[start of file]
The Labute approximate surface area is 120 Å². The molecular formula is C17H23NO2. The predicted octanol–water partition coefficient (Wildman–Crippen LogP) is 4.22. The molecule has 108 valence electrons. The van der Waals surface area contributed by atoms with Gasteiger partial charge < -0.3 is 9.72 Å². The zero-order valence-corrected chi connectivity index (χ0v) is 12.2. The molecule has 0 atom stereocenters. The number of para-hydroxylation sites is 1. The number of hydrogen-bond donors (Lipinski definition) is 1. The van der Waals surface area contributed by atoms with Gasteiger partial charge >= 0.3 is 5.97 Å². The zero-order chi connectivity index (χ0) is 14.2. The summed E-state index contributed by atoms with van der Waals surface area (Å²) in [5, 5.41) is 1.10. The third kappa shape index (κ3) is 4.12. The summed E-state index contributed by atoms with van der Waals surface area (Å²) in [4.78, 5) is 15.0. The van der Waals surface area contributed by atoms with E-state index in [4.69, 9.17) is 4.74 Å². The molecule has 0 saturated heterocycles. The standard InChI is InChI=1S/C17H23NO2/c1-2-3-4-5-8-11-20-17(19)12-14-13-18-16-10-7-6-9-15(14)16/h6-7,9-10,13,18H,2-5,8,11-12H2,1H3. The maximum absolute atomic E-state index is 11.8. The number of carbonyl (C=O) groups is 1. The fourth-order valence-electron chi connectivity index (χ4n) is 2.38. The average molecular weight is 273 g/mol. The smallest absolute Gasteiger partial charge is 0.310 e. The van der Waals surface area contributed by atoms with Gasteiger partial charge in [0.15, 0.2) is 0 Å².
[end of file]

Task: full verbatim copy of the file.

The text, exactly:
The Labute approximate surface area is 120 Å². The molecular formula is C17H23NO2. The predicted octanol–water partition coefficient (Wildman–Crippen LogP) is 4.22. The molecule has 108 valence electrons. The van der Waals surface area contributed by atoms with Gasteiger partial charge < -0.3 is 9.72 Å². The zero-order valence-corrected chi connectivity index (χ0v) is 12.2. The molecule has 0 atom stereocenters. The number of para-hydroxylation sites is 1. The number of hydrogen-bond donors (Lipinski definition) is 1. The van der Waals surface area contributed by atoms with Gasteiger partial charge >= 0.3 is 5.97 Å². The zero-order chi connectivity index (χ0) is 14.2. The summed E-state index contributed by atoms with van der Waals surface area (Å²) in [5, 5.41) is 1.10. The third kappa shape index (κ3) is 4.12. The summed E-state index contributed by atoms with van der Waals surface area (Å²) in [4.78, 5) is 15.0. The van der Waals surface area contributed by atoms with E-state index in [4.69, 9.17) is 4.74 Å². The molecule has 0 saturated heterocycles. The standard InChI is InChI=1S/C17H23NO2/c1-2-3-4-5-8-11-20-17(19)12-14-13-18-16-10-7-6-9-15(14)16/h6-7,9-10,13,18H,2-5,8,11-12H2,1H3. The maximum absolute atomic E-state index is 11.8. The number of carbonyl (C=O) groups is 1. The fourth-order valence-electron chi connectivity index (χ4n) is 2.38. The average molecular weight is 273 g/mol. The smallest absolute Gasteiger partial charge is 0.310 e. The van der Waals surface area contributed by atoms with Gasteiger partial charge in [0.15, 0.2) is 0 Å².